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Pull Yourselves Together. Damian Wayne is not DEAD!

April 28, 2013
DamianWayneDeath

Just give him a second. He’ll be fine.

Well, maybe he’s dead in the literal sense, because he did have a sword driven through him and he did cease living due to horrific injuries, and he did die. But that is without a doubt not the end of his story.  Grant Morrison still has three more issues, and if there is one thing that is perfectly clear about his career other than that he is a pretty amazing writer, it is that he cares for his creations the same way that a parent does their children.

Through a series of precedents established in other Morrison books, I will hopefully convince you beyond a shadow of a doubt that Damian Wayne will live again before the last page is turned in Morrison’s epic Batman run.

I present my case:

AnimalMan26_01

“Are you my dad?” “Yes. Yes I am.”

Exhibit 1 – Buddy Baker’s family is brutally murdered in Animal Man #19, leaving the character depressed and shattered.  Morrison’s next few issues feature explorations of what reality actually is, in a revenge fueled trip through the limbo of forgotten characters and abandoned story-lines. Ultimately Buddy actually crosses over into our reality and meets and converses with Morrison tête-à-tête.  Morrison explains the whys and wherefores of the torture that Buddy has gone through, and how it is all for the sake of drama.  His last act as the writer, whether it be an act of kindness to Buddy or to the next writer who took over the book, Morrison resurrects Buddy’s wife and kids and erases all memories of his crazy trip through the backstage of reality, comics, and both of our universes.  Morrison can be a brutal man to his creations, but he can also be very kind and nurturing.

Exhibit 2 – All Star Super Man – the entire story hinges on the looming DEATH of Superman, which never comes to pass.  Yes, he disappears into the heart of the sun, seemingly for all time, but he’s alive, and where there is life there is hope.

final crisis batman

uh-oh

Exhibit 3 – Batman in Final Crisis issue 6:  Batman is seemingly killed by Darkseid’s Omega beams and experiences the “Death that is life!”  BATMAN IS DEAD!?! Yes.  For one whole issue Batman was dead.  At the end of issue 7 Bruce Wayne turns up in Prehistoric times drawing on the wall of a cave.  (I’ve heard that Morrison didn’t want to end it that way, but don’t recall where, but the fact is that the ending took back the death, and Batman was alive.)  Morrison let the character cool off for sometime before penning the Return of Bruce Wayne, in which the character actually fights his way back home through time and space.

photo(4)

You can’t keep a miracle down!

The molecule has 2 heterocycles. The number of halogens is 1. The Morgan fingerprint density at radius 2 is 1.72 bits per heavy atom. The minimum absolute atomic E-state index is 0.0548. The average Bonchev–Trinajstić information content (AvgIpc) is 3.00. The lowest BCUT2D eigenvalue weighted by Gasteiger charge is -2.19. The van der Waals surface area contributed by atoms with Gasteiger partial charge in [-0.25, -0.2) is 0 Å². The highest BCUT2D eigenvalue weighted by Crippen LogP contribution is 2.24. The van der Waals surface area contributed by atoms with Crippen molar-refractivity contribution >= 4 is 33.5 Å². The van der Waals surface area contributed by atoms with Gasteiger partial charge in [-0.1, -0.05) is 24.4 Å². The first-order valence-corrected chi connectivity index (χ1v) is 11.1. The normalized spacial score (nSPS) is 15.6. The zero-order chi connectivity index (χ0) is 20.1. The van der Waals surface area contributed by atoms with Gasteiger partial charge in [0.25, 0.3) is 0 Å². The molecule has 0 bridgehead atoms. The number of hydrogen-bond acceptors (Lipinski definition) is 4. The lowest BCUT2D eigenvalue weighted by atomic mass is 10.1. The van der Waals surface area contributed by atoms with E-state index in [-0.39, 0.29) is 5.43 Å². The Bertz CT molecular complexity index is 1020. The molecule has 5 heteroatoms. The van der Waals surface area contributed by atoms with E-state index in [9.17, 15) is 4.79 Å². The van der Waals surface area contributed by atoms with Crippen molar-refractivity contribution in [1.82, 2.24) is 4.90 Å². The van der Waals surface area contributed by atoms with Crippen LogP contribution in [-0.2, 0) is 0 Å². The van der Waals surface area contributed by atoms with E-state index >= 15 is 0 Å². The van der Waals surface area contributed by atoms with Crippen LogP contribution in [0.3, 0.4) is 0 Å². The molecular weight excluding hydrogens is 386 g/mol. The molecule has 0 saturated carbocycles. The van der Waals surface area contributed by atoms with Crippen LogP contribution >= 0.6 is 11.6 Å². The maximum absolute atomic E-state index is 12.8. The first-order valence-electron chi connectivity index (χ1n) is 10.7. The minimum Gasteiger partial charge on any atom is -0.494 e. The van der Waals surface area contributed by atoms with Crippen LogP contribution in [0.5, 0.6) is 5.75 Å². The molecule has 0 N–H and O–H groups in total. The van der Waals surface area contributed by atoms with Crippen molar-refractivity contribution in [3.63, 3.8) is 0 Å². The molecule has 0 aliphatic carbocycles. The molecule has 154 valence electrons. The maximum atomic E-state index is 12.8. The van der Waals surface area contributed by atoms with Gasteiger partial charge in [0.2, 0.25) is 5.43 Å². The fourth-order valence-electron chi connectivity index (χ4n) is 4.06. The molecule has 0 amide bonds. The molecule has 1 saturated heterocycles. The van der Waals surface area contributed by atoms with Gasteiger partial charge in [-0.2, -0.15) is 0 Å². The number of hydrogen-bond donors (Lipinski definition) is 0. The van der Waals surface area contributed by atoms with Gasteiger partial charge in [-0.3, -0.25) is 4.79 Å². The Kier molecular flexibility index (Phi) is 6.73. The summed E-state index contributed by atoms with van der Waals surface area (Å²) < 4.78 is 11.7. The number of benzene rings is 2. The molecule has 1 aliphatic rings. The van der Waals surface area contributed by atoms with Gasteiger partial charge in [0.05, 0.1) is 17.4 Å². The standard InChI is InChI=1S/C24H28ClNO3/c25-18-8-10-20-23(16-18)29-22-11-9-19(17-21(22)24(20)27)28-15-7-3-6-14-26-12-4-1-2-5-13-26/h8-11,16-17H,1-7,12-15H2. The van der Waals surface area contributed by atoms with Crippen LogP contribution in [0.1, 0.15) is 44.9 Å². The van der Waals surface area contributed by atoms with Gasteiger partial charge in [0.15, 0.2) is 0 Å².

Exhibit 4 – Mister Miracle in 7 Soldiers:  Shilo Norman, super escape artist, seemingly dies more than once over the course of 7 Soldiers.  The first time was when trying to escape an artificial black hole.  The second, after surrendering himself to Darkseid in exchange for the ancient hero, Aurakles.  BUT, once again, at the last moment, Morrison can’t help but offer the audience a last sliver of hope with an image of Mister Miracle clawing his way out of his own grave, escaping death itself (again) in the last image of the series.

photo(3)Exhibit 5 – Zauriel in JLA:   Zauriel is killed in JLA #38  (page #21 Which I own the art of!) when the watchtower is destroyed by a series of nuclear missiles launched by Lex Luthor.  Zauriel remained dead for less than half an issue.  His story picked up immediately in Heaven, where he hoped to enlist divine assistance in the fight against Mageddon.  He was denied and offered the option to stay or return to Earth.  He returned to Earth and had a few more adventures before fading into obscurity and is probably now a resident of character limbo.

387px-New_X-Men_114Exhibit X – New X-Men: Morrison brought the merry mutants into the new millennium by discarding their silly costumes and embracing the soap opera-y aspects of Marvel’s flagship mutant book. Over the course of his run we would see at least three main characters (Some of their names rhyme with Green Gray and Lag-Neato!— sort of) seemingly perish, only to be re-born bigger, brighter, and more dangerous than ever.

Exhibit 7 – One last piece of evidence, unrelated to precedents established by Morrison’s prior work: Doesn’t anyone find it suspicious that Batman is currently telling the “Zero Year” storyline?  I’m sure Snyder and Capullo will tell a fantastic origin in the new 52, but the timing seems pretty convenient.   Maybe they’re excusing themselves from continuity for 11 issues so they don’t spoil anything, or be forced to play by whatever crazy rules and plot lines that will be established in the coming 3 issues of Batman Inc?

In closing, I’d like to point out that the trick that Morrison likes to pull again and again is convincing you that all hope is lost, and then he goes one step further and shows you that hope is never lost.  Even though it is a hard fought journey, and quite a few characters go to hell and back, when the dust settles good always wins.  And you can rest assured that by the end of Batman Inc. #13, out this July, SOMEHOW Damian will be among the living, because Morrison likes to see the good guys win.

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